An Encyclopaedia of Gardening, Comprising the Theory and Practice of Horticulture, Floriculture, Arboriculture and Landscape-gardening, Including... a General History of Gardening in All Countries

Front Cover
Longman, 1822 - 1469 pages
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Contents

PART II
120
CHAP III
134
Of Methods of Study
140
Natural Method of Jussieu
157
CHAP V
164
Decomposite Organs
173
Vegetable Chemistry or primary Principles of Plants
176
Simple Products
193
Process of Nutrition
202
Process of Vegetable Developement
212
Anomalies of Vegetable Developement
218
Changes consequent upon Impregnation
225
Wounds
236
Geographical Distribution of Vegetables
243
Systematic Distribution of Vegetables
249
Origin of Culture as derived from the Study of Vegetables
261
Of the Analysis and constituent Parts of Soils
267
Of the Improvement of Soils
273
Rotation of Crops
280
Of Manures of Mineral Origin
293
Of the specific Application of fermentative and Fossil or Saline
299
Water
308
BOOK III
315
Utensils
327
Miscellaneous Articles used in Gardening
339
Fixed Structures
347
CHAP III
376
Decorative Buildings
393
Of the Improvement of the Mechanical Agents of Gardening
405
operations of Gardening in which Strength is chiefly required in the Operator
407
CHAP II
413
Of carrying Designs into Execution
423
CHAP III
429
Operations of Rearing and Culture
445
Operations for inducing a State of Fruitfulness in barren and
460
Operations of Exotic Culture in Hothouses
468
Operations of Gathering Preserving and Keeping
474
Of the Superintendence and Management of Gardens
480
Of the Beauty and Order of Garden Scenery
486
Extent
492
Water
498
RingFence and Slip
508
Of the Selection and Arrangement of Espaliers and Dwarf
516
Of the General Cultivation and Management of a Kitchen Garden 325
525
Ski T V Pruning and Training
531
299
535
Vermin Insects Diseases and Accidents 337
537
Of Gathering and Storing Orchard Fruits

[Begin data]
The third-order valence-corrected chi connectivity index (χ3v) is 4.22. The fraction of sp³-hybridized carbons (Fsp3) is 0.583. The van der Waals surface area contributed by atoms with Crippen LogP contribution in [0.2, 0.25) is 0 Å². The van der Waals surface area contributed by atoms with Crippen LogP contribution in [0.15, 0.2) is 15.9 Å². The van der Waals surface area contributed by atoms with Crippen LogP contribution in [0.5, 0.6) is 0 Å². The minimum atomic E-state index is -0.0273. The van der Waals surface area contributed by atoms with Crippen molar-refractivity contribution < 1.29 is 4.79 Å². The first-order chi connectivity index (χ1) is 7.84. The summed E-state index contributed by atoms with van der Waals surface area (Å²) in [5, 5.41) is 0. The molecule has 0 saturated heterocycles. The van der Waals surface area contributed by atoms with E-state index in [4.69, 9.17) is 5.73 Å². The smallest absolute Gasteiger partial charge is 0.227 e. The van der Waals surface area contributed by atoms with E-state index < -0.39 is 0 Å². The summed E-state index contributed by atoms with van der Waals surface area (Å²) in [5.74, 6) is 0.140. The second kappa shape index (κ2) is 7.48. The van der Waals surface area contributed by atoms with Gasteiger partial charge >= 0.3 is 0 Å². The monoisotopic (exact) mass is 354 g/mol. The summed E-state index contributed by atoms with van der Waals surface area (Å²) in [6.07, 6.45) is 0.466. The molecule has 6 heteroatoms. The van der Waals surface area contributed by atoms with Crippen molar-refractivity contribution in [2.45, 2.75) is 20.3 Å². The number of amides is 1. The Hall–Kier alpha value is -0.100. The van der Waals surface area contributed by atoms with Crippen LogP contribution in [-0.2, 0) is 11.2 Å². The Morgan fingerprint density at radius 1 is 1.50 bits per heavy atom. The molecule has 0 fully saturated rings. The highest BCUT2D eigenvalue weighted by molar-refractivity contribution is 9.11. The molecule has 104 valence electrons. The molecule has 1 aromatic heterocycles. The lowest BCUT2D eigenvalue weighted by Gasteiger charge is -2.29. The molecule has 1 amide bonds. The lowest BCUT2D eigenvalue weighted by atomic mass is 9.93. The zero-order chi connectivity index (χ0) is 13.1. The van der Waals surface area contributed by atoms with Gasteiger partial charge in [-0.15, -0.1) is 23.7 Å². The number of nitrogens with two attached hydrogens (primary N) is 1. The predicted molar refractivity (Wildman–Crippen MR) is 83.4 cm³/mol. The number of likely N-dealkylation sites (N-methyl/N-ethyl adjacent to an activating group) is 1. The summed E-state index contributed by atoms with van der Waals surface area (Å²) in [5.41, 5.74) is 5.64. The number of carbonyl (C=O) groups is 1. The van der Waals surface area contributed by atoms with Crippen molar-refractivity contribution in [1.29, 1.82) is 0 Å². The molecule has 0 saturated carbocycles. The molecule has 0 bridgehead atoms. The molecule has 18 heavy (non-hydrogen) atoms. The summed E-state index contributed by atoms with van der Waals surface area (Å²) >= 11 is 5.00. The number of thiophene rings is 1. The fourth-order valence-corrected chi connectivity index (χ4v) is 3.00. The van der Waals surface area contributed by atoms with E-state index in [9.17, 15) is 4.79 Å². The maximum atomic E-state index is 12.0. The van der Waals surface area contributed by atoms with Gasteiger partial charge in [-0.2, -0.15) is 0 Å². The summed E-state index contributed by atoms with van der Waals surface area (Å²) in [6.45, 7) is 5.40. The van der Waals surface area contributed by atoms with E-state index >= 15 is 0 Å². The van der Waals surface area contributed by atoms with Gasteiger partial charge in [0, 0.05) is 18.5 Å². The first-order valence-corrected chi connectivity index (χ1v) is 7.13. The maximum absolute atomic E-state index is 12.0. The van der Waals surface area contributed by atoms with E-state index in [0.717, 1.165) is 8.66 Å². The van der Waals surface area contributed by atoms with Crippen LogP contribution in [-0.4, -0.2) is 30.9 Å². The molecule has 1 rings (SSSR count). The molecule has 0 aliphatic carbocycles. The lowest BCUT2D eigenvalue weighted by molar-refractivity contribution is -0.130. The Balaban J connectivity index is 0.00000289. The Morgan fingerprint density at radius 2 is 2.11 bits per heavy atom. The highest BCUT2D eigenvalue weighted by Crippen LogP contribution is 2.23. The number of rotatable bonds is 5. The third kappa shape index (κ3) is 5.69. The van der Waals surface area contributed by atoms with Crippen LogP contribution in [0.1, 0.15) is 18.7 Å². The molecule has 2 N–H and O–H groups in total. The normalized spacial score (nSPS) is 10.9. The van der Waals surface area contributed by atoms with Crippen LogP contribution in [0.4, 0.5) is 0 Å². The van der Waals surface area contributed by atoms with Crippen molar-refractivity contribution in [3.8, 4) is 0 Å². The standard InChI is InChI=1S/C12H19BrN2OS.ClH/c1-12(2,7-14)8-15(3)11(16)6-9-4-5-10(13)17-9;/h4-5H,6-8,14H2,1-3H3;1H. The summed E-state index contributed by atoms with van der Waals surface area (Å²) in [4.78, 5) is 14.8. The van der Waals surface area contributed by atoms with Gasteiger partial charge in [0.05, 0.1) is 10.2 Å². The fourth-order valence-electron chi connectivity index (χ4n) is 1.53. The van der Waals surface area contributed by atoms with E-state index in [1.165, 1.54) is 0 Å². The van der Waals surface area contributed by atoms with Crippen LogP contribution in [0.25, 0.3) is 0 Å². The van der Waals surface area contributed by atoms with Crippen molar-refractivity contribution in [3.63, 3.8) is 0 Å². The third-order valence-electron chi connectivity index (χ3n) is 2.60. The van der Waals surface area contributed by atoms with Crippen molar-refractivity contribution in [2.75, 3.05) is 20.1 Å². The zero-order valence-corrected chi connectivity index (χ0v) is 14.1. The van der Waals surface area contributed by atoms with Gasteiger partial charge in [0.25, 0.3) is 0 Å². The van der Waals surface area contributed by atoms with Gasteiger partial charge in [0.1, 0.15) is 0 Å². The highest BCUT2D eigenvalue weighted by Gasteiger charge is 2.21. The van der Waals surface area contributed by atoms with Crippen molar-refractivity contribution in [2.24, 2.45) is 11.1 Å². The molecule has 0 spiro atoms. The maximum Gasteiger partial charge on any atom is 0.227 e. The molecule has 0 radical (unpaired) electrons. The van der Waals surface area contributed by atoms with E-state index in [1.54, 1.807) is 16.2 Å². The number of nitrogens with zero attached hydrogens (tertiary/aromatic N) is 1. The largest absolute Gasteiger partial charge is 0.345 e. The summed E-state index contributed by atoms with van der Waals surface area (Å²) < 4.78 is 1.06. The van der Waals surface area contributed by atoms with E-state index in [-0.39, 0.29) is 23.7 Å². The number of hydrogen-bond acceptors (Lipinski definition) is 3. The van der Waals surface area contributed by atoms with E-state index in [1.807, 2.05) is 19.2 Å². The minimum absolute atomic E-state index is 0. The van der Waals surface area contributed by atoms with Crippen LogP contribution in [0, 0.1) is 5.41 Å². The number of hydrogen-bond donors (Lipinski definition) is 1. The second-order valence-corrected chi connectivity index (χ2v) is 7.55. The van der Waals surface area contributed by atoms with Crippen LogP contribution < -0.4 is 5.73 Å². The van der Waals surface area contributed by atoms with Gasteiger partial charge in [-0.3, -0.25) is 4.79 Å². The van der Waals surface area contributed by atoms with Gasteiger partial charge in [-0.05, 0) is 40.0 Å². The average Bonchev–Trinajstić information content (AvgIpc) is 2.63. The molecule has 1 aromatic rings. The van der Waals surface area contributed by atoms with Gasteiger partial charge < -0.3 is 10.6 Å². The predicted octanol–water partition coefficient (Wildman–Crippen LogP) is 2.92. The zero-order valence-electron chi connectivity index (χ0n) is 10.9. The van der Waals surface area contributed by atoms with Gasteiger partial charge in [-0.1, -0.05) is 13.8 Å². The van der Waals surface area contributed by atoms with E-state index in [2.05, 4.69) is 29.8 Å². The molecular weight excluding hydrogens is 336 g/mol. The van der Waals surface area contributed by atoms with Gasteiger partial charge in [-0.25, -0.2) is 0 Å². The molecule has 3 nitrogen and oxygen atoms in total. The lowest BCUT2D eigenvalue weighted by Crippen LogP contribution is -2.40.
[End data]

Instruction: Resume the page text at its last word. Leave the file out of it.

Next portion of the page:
543
Peachhouse
552
Secr If Of the Culture of the Vinery
593
315
598
Culture of the PeachHouse
614
Of the Culture of the CherryHouse
625
Of the Culture of the Melon
643
Forcing the Strawberry in HotHouses Pits and HotBeds 6 53
653
Forcing Peas 66 l
661
CHAP VIII
673
Leguminous Plants
689
Esculent Roots
696
Spinaceous Plants
711
Asparaginous Plants
724
327
748
Sweet Herbs
750
332
765
Exotic Fruits well known but neglected as such
862
Horticultural Productions which may be expected from a firstrate Kitchen Garden managed in the best Style
889
January the Productions arranged in the Order in which they have been treated in the preceding Chapters
890
March
891
June
892
September 89 3
893
December
894
CHAP II
904
Of Forming the Shrubbery
909
of Planting the Shrubbery
912
CHAP V
919
CHAP VI
930
CHAP VII
935
CHAP VIII
938
Floricultural Catalogue Herbaceous Plants
940
Florists or Select Flowers ib Subsect 1 The Hyacinth 940 Subsect 14 The Dahlia
962
The Tulip 944 Subsect 15 The Auricula
963
The Ranunculus 948 Subsect 16 The Polyanthus
974
The Anemone 952 Subsect 17 The Carnation
976
The Crocus 953 Subsect 18 The Pink 98 5
987
The Iris 957 Subsect 20 The Cardinal Flower ib Subsect 8 The Fritillary 958 Subsect 21 The Pyramidal Bell Sunsect 9 The Lily 959 flower 98 9
990
The Tuberose ib Subsect 24 The Balsam 99 1
992
Border Flowers ib Sunsecr 1 Species and Varieties of perennial fibrous ramose tuberous and creepingrooted Herbaceous BorderFlowers arranged a...
993
Species and Varieties of Bulbousrooted BorderFlowers
1000
Species and Varieties of Biennial BorderFlowers
1003
Species and Varieties of Hardy Annual BorderFlowers
1004
Species and Varieties of HalfHardy Annual Border Flowers
1006
Flowers for particular Purposes
1007
Catalogue of Hardy Trees with showy Flowers
1013
General Catalogue of Shrubs
1022
Selections of Shrubs for particular Purposes
1028
Select GreenHouse Plants
1034
Climbing Green House Plants
1048
Climbing BarkStove Plants
1063
Scitaminous or Reedy Stove Plants
1069
Of the Uses of Trees collectively as Plantations
1075
Of the Classification of Plantations or Assemblages of Trees
1081
CHAr IV
1093
CHAP V
1102
CHAP VI
1114
Of the Formation Culture and Management of a NurseryGarden for
1123
Arboricultural Catalogue 1 134
1134
Softwooded Trees
1145
Of the Principles of Landscape Gardening 1 150
1151
Of the Materials of LandscapeGardening 1 158
1158